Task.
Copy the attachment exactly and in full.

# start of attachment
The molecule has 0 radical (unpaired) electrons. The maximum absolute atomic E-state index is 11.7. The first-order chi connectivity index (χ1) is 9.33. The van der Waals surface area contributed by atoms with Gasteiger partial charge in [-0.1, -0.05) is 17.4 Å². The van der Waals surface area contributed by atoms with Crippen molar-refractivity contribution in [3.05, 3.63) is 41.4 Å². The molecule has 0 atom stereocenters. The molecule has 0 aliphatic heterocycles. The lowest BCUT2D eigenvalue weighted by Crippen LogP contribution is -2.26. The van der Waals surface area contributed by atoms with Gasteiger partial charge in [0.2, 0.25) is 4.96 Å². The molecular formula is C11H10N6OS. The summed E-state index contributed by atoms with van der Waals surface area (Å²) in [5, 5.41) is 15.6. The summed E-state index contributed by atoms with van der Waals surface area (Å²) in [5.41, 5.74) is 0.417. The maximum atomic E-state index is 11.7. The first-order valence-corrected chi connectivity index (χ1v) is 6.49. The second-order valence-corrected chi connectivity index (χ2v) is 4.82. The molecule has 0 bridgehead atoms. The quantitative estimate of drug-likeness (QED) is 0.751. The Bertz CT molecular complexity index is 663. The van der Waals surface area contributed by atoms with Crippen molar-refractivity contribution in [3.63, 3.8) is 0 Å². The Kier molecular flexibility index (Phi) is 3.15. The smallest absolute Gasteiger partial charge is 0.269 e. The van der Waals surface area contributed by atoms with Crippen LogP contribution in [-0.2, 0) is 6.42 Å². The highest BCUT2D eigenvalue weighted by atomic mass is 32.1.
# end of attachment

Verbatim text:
The molecule has 0 radical (unpaired) electrons. The maximum absolute atomic E-state index is 11.7. The first-order chi connectivity index (χ1) is 9.33. The van der Waals surface area contributed by atoms with Gasteiger partial charge in [-0.1, -0.05) is 17.4 Å². The van der Waals surface area contributed by atoms with Crippen molar-refractivity contribution in [3.05, 3.63) is 41.4 Å². The molecule has 0 atom stereocenters. The molecule has 0 aliphatic heterocycles. The lowest BCUT2D eigenvalue weighted by Crippen LogP contribution is -2.26. The van der Waals surface area contributed by atoms with Gasteiger partial charge in [0.2, 0.25) is 4.96 Å². The molecular formula is C11H10N6OS. The summed E-state index contributed by atoms with van der Waals surface area (Å²) in [5, 5.41) is 15.6. The summed E-state index contributed by atoms with van der Waals surface area (Å²) in [5.41, 5.74) is 0.417. The maximum atomic E-state index is 11.7. The first-order valence-corrected chi connectivity index (χ1v) is 6.49. The second-order valence-corrected chi connectivity index (χ2v) is 4.82. The molecule has 0 bridgehead atoms. The quantitative estimate of drug-likeness (QED) is 0.751. The Bertz CT molecular complexity index is 663. The van der Waals surface area contributed by atoms with Crippen molar-refractivity contribution in [3.63, 3.8) is 0 Å². The Kier molecular flexibility index (Phi) is 3.15. The smallest absolute Gasteiger partial charge is 0.269 e. The van der Waals surface area contributed by atoms with Crippen LogP contribution in [-0.2, 0) is 6.42 Å². The highest BCUT2D eigenvalue weighted by atomic mass is 32.1.